# How to Get the Size of Directories in Python

Calculating the size of a directory in bytes in Python and plotting a pie using matplotlib to see which subdirectory takes most size.
4 min read · Updated may 2022 · Python Standard Library

Disclosure: This post may contain affiliate links, meaning when you click the links and make a purchase, we receive a commission.

Have you ever wondered how you can get folder size in bytes using Python? As you may already know, os.path.get_size() function only returns the correct size of proper files and not folders. In this quick tutorial, you will learn how you can make a simple function to calculate the total size of a directory in Python.

Let's get started, open up a new Python file:

``import os``

The below core function calculates the total size of a directory given its relative or absolute path:

``````def get_directory_size(directory):
"""Returns the `directory` size in bytes."""
total = 0
try:
# print("[+] Getting the size of", directory)
for entry in os.scandir(directory):
if entry.is_file():
# if it's a file, use stat() function
total += entry.stat().st_size
elif entry.is_dir():
# if it's a directory, recursively call this function
try:
total += get_directory_size(entry.path)
except FileNotFoundError:
pass
# if `directory` isn't a directory, get the file size then
return os.path.getsize(directory)
except PermissionError:
# if for whatever reason we can't open the folder, return 0
return 0

Notice that I used the os.scandir() function which returns an iterator of entries (files or directories) in the directory given.

os.scandir() raises NotADirectoryError if the given path isn't a folder (a file or link), that's why we caught that exception and we return only the actual size of that file.

It also raises PermissionError if it cannot open the file (such as system files), in that case, we'll just return 0.

The above function will return the size in bytes, which will be of course, unreadable for large directories, as a result, let's make a function to scale these bytes to Kilo, Mega, Giga, etc:

``````def get_size_format(b, factor=1024, suffix="B"):
"""
Scale bytes to its proper byte format
e.g:
1253656 => '1.20MB'
1253656678 => '1.17GB'
"""
for unit in ["", "K", "M", "G", "T", "P", "E", "Z"]:
if b < factor:
return f"{b:.2f}{unit}{suffix}"
b /= factor
return f"{b:.2f}Y{suffix}"``````

Alright, I'm gonna test this on my C drive (I know it's large):

``get_size_format(get_directory_size("C:\\"))``

This took about a minute and returned the following:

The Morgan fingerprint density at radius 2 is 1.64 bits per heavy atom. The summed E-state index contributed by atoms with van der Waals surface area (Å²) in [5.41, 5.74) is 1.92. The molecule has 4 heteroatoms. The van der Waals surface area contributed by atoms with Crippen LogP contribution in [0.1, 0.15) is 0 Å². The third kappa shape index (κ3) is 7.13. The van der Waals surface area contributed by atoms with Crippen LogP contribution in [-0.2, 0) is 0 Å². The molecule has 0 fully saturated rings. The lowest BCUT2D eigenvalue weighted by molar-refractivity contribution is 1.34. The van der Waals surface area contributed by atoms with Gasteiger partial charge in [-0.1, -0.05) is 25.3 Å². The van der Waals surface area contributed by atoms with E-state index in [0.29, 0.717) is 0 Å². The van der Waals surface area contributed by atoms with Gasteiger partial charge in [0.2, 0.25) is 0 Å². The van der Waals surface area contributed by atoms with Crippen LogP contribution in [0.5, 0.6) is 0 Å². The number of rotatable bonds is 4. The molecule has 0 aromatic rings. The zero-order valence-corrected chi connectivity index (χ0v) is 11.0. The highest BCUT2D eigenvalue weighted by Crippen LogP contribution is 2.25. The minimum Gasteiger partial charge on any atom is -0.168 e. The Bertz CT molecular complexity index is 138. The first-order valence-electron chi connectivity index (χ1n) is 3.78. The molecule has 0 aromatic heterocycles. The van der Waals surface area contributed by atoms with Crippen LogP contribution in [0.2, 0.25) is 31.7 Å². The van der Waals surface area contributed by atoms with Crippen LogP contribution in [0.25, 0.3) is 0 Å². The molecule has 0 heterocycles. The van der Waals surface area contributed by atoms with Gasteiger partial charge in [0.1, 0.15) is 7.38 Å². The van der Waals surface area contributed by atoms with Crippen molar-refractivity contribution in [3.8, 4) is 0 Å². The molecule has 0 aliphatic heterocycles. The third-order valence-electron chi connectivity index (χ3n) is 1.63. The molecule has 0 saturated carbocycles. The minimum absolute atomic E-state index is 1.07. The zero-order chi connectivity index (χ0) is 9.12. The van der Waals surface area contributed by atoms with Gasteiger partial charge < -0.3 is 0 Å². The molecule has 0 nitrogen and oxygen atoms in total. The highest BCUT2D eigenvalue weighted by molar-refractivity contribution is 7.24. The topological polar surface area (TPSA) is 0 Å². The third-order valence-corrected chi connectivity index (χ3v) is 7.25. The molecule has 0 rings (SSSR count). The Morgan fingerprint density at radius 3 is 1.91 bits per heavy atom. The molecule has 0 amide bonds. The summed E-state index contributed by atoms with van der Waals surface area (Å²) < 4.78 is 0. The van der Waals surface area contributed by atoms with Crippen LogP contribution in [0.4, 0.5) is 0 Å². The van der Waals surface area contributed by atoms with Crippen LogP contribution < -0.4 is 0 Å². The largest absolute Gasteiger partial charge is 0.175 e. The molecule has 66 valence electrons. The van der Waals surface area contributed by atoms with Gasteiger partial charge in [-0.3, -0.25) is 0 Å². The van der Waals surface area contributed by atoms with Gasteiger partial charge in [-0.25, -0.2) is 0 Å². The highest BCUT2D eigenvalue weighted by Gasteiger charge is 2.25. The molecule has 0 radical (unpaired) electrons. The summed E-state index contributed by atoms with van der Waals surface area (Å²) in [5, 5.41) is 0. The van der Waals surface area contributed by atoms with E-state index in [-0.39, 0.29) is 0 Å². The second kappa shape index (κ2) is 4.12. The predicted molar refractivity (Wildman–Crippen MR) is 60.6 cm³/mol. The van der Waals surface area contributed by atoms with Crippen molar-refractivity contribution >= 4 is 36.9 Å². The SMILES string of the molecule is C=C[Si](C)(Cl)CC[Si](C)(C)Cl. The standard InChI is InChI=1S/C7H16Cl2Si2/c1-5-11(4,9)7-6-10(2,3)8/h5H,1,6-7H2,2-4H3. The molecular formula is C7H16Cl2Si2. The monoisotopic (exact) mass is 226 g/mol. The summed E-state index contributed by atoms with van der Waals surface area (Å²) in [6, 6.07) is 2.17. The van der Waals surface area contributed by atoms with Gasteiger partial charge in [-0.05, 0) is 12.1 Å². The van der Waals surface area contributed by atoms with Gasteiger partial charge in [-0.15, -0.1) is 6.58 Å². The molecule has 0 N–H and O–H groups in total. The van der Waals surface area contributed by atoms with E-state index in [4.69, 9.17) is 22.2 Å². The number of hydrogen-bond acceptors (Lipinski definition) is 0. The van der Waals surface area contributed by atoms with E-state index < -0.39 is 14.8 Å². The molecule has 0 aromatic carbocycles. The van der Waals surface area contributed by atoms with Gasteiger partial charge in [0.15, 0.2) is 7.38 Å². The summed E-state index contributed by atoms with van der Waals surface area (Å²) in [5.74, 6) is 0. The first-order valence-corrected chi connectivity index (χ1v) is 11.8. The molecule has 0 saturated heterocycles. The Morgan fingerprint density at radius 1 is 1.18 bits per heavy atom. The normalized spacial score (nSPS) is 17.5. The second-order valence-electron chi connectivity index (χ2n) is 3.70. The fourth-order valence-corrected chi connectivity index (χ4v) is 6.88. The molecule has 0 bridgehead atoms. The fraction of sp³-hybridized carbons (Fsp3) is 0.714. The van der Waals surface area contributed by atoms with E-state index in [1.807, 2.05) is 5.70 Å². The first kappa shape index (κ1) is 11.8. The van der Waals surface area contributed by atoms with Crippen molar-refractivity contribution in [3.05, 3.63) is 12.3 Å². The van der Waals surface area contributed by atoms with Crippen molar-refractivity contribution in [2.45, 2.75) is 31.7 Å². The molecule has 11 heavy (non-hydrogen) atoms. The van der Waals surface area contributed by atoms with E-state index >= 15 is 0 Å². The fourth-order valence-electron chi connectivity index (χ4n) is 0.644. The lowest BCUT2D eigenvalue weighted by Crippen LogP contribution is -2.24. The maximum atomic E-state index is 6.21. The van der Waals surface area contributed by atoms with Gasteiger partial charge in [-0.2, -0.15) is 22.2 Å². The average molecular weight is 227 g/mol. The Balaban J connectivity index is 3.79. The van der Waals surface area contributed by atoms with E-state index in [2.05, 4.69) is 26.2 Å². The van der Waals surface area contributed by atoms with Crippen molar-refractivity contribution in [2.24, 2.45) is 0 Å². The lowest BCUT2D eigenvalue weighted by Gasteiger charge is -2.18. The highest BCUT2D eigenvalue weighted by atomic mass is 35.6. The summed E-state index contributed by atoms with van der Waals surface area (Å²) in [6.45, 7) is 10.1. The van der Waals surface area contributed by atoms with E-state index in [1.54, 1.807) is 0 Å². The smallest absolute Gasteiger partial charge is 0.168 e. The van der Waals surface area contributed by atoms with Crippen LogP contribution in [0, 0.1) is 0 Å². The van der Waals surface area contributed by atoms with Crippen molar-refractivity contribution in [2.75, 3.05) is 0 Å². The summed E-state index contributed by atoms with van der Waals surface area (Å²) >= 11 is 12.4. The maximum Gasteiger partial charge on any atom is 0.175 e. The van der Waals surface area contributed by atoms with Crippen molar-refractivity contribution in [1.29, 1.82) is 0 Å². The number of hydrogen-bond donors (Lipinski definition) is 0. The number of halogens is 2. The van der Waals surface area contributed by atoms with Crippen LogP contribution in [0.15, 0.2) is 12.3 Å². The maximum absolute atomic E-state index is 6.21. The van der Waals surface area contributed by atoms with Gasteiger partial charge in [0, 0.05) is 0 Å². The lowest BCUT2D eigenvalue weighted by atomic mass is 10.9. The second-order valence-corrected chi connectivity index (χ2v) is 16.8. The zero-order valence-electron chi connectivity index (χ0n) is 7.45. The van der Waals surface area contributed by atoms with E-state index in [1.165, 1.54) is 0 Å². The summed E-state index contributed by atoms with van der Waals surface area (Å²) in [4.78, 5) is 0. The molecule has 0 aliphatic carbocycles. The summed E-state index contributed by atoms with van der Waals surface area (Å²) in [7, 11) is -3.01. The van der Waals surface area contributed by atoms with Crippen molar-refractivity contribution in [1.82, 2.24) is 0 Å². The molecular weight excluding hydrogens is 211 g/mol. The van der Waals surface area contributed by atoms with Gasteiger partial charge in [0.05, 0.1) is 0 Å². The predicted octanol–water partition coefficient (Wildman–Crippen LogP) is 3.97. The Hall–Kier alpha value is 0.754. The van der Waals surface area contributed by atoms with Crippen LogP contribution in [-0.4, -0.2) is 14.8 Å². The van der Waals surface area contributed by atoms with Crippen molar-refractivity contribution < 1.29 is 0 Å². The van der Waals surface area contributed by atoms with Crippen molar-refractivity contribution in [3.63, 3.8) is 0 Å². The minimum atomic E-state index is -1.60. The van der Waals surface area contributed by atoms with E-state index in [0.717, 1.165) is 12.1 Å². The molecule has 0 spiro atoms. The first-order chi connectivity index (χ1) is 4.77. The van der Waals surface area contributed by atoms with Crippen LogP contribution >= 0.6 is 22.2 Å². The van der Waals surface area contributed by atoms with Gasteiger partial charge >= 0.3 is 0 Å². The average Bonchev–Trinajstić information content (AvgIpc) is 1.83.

``'100.91GB'``

Now, what if I want to know which subdirectories are taking most of this space? Well, the following code doesn't just calculate the size of each subdirectory, but plots a pie using matplotlib library (in which you can install using pip3 install matplotlib) that shows the size of each of them:

``````import matplotlib.pyplot as plt

def plot_pie(sizes, names):
"""Plots a pie where `sizes` is the wedge sizes and `names` """
plt.pie(sizes, labels=names, autopct=lambda pct: f"{pct:.2f}%")
plt.title("Different Sub-directory sizes in bytes")
plt.show()

if __name__ == "__main__":
import sys
folder_path = sys.argv[1]

directory_sizes = []
names = []
# iterate over all the directories inside this path
for directory in os.listdir(folder_path):
directory = os.path.join(folder_path, directory)
# get the size of this directory (folder)
directory_size = get_directory_size(directory)
if directory_size == 0:
continue
directory_sizes.append(directory_size)
names.append(os.path.basename(directory) + ": " + get_size_format(directory_size))

print("[+] Total directory size:", get_size_format(sum(directory_sizes)))
plot_pie(directory_sizes, names)``````

Now, this takes the directory as an argument in the command line:

``python get_directory_size.py C:\``

This will show a nice pie that looks something like this:

Now after seeing this chart, I know Users and Windows folders are taking most of my C drive!

Alright, this is it for this tutorial, If you want to learn more about handling files and directories in Python, check this tutorial.

We also have a tutorial for organizing files by extension in your machine, make sure to check it out as well!

Finally, if you're a beginner and want to learn Python, I suggest you take the Python For Everybody Coursera course, in which you'll learn a lot about Python, good luck!

Read also: How to List all Files and Directories in FTP Server using Python.

Happy Coding ♥

Sharing is caring!